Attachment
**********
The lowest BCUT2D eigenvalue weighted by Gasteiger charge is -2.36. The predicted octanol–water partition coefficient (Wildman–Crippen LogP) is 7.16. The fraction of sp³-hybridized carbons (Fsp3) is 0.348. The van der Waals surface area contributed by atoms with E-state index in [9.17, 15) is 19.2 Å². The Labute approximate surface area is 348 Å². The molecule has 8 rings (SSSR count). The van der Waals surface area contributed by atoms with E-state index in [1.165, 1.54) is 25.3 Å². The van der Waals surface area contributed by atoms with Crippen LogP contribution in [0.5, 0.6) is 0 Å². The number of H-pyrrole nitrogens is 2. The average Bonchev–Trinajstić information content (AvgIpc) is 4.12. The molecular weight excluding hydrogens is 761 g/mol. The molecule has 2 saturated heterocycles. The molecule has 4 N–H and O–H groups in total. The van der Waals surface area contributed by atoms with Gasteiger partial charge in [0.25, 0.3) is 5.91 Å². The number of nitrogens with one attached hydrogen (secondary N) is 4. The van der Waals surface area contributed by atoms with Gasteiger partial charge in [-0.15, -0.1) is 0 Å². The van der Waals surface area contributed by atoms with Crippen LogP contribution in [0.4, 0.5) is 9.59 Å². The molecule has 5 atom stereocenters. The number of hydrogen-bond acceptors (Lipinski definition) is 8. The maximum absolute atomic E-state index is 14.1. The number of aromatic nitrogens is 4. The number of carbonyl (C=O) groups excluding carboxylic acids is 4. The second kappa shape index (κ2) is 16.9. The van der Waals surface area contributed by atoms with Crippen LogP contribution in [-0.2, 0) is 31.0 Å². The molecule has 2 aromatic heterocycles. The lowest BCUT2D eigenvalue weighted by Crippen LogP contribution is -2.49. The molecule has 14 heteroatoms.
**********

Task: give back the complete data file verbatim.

The lowest BCUT2D eigenvalue weighted by Gasteiger charge is -2.36. The predicted octanol–water partition coefficient (Wildman–Crippen LogP) is 7.16. The fraction of sp³-hybridized carbons (Fsp3) is 0.348. The van der Waals surface area contributed by atoms with E-state index in [9.17, 15) is 19.2 Å². The Labute approximate surface area is 348 Å². The molecule has 8 rings (SSSR count). The van der Waals surface area contributed by atoms with E-state index in [1.165, 1.54) is 25.3 Å². The van der Waals surface area contributed by atoms with Crippen LogP contribution in [0.5, 0.6) is 0 Å². The number of H-pyrrole nitrogens is 2. The average Bonchev–Trinajstić information content (AvgIpc) is 4.12. The molecular weight excluding hydrogens is 761 g/mol. The molecule has 2 saturated heterocycles. The molecule has 4 N–H and O–H groups in total. The van der Waals surface area contributed by atoms with Gasteiger partial charge in [0.25, 0.3) is 5.91 Å². The number of nitrogens with one attached hydrogen (secondary N) is 4. The van der Waals surface area contributed by atoms with Gasteiger partial charge in [-0.15, -0.1) is 0 Å². The van der Waals surface area contributed by atoms with Crippen LogP contribution in [0.4, 0.5) is 9.59 Å². The molecule has 5 atom stereocenters. The number of hydrogen-bond acceptors (Lipinski definition) is 8. The maximum absolute atomic E-state index is 14.1. The number of aromatic nitrogens is 4. The number of carbonyl (C=O) groups excluding carboxylic acids is 4. The second kappa shape index (κ2) is 16.9. The van der Waals surface area contributed by atoms with Crippen LogP contribution in [-0.2, 0) is 31.0 Å². The molecule has 2 aromatic heterocycles. The lowest BCUT2D eigenvalue weighted by Crippen LogP contribution is -2.49. The molecule has 14 heteroatoms.